Great Falls’ Summer on the Green

Great Falls’ Summer on the Green

Concerts on the Green Series to run through Aug. 17.

Attendees relax and have picnics on the green while they listen to Daryl Davis’s rockabilly blues.

Attendees relax and have picnics on the green while they listen to Daryl Davis’s rockabilly blues. Photo by MacKenzie Reagan/The Connection

On Sunday afternoon, a crowd gathered on the Great Falls Centre Green to enjoy the summer sunshine and the bluesy jazz stylings of GRAMMY winner Daryl Davis.

Davis, a graduate of Howard University, is also an accomplished author, best known for his 1997 book “Klan-Destine Relationships: A Black Man’s Odyssey in the Ku Klux Klan.” He’s also an actor, having appeared on stage in area productions as well as on television programs such as “The Wire and Roseanne.”


Daryl Davis performs as part of the Celebrate Great Falls Concerts on the Green series.

Rounding out his list of talents, according to his website, are judo, karate and speaking French. Singing a mix of blues, rockabilly and country, he kept the crowd of Great Falls locals well entertained during his two-hour performance.

The event, part of the town’s Concerts on the Green series, was sponsored by Celebrate Great Falls, an organization dedicated to coordinating events that bring the town together and keep traditions such as the concert series alive. The organization also donates funds to local schools and projects that benefit the community.

“Great Falls is such a special place to live,” Celebrate Great Falls director Erin Lobato said. Lobato, who moved to the area in October of 2012, says she was “pleasantly surprised how welcoming and warm [the community was].”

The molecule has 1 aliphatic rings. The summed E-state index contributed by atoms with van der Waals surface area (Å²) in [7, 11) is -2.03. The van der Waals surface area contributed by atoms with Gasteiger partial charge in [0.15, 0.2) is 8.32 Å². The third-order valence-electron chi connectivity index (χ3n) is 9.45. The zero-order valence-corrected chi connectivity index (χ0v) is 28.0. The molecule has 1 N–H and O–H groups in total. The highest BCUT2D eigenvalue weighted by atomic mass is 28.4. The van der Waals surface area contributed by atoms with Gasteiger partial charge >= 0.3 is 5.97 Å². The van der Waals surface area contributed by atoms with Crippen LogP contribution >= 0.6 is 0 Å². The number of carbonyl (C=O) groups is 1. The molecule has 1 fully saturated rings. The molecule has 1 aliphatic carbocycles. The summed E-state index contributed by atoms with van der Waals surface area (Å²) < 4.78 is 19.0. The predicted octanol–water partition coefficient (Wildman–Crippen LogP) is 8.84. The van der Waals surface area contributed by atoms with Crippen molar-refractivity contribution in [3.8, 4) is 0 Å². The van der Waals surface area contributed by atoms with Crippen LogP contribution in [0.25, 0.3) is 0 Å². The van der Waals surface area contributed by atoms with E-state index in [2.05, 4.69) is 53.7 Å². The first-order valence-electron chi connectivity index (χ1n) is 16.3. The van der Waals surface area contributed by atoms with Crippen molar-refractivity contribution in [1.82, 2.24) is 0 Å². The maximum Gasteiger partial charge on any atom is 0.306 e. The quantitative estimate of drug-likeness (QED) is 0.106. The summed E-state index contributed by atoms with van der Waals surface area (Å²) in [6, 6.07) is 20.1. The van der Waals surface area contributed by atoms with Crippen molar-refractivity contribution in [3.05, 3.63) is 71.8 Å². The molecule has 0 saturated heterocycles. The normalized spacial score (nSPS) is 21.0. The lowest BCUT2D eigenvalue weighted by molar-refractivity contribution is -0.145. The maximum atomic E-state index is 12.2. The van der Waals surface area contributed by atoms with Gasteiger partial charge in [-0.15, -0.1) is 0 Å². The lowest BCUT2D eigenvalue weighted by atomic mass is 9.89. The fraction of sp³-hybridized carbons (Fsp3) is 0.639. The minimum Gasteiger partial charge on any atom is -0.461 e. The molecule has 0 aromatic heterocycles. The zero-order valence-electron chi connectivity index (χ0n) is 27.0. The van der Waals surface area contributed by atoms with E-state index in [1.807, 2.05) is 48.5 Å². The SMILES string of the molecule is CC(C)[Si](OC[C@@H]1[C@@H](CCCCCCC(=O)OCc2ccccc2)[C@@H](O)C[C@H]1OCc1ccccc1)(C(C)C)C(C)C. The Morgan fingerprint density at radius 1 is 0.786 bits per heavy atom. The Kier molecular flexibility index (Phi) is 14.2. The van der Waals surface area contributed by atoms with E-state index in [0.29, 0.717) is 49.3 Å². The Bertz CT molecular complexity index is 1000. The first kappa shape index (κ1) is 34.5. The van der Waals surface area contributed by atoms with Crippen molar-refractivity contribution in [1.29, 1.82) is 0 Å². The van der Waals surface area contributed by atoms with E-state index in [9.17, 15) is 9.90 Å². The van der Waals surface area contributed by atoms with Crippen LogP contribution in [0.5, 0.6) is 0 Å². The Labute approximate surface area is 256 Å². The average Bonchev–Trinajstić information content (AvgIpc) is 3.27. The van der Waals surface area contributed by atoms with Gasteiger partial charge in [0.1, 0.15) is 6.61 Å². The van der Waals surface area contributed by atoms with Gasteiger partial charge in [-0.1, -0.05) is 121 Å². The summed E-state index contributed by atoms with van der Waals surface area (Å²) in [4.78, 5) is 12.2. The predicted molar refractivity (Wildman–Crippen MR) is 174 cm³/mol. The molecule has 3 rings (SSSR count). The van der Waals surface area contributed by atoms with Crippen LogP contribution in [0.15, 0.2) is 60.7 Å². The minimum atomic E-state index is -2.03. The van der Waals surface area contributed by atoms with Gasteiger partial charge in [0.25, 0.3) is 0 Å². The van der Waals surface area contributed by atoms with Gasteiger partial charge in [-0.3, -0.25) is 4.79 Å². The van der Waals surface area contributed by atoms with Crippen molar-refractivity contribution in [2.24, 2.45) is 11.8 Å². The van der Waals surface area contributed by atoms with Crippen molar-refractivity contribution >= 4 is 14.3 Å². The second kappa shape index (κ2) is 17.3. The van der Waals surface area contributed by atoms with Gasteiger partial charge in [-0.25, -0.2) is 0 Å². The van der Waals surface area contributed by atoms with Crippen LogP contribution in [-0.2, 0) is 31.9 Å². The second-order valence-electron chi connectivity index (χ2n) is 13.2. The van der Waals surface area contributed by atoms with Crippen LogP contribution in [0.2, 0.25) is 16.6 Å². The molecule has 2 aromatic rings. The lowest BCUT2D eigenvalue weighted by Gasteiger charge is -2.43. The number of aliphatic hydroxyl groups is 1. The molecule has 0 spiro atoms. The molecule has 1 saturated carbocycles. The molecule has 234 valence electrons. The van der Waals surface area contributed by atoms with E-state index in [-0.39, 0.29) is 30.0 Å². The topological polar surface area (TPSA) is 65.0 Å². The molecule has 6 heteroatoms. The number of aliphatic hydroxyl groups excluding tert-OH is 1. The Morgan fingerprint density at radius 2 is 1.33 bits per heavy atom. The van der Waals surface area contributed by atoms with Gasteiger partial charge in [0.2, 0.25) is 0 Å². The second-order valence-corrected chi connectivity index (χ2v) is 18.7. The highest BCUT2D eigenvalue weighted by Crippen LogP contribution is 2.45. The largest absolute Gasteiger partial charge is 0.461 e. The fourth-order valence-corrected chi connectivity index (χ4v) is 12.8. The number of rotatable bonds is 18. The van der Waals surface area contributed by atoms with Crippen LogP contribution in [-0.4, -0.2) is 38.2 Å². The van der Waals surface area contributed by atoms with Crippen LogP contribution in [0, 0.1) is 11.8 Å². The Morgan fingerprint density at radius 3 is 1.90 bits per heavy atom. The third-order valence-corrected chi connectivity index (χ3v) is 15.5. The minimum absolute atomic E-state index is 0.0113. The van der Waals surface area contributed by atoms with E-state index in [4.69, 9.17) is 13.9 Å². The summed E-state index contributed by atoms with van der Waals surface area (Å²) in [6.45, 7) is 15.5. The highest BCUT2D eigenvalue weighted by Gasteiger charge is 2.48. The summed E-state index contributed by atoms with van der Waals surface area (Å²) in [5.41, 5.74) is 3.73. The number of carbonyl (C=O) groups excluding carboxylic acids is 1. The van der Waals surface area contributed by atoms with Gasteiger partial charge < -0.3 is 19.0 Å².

The concert series, which began June 1 and continues every Sunday ’til Aug. 17, drew quite the crowd for Davis’s show last week. Families took advantage of the summer sun and dined on picnic dinners while the more athletically inclined concertgoers played football and Frisbee in the back of the green.

Great Falls resident Nora Lee Brown credits the series with helping to maintain Great Falls’s “family oriented, small-town feeling.” Brown has been attending the concerts “since they started. I go whenever I can. I really appreciate [what it does for the community].”

Janice Thrush, another local concertgoer, echoes Brown, calling Great Falls “a friendly community,” and a great place to live.

The free concerts, which go from 6 to 8 p.m. every Sunday, often feature local artists, many of whom have performed there in the past. This year, Lobato says, the schedule features only two new artists. Upcoming performers include rockabilly group Four Star Combo, cover band the remedy and blues guitarist Tom Principato.

All of the series’ corporate sponsors are local, too –– businesses like John Nugent & Sons, The Old Brogue and Great Falls Auto Service help to keep this community’s tradition going.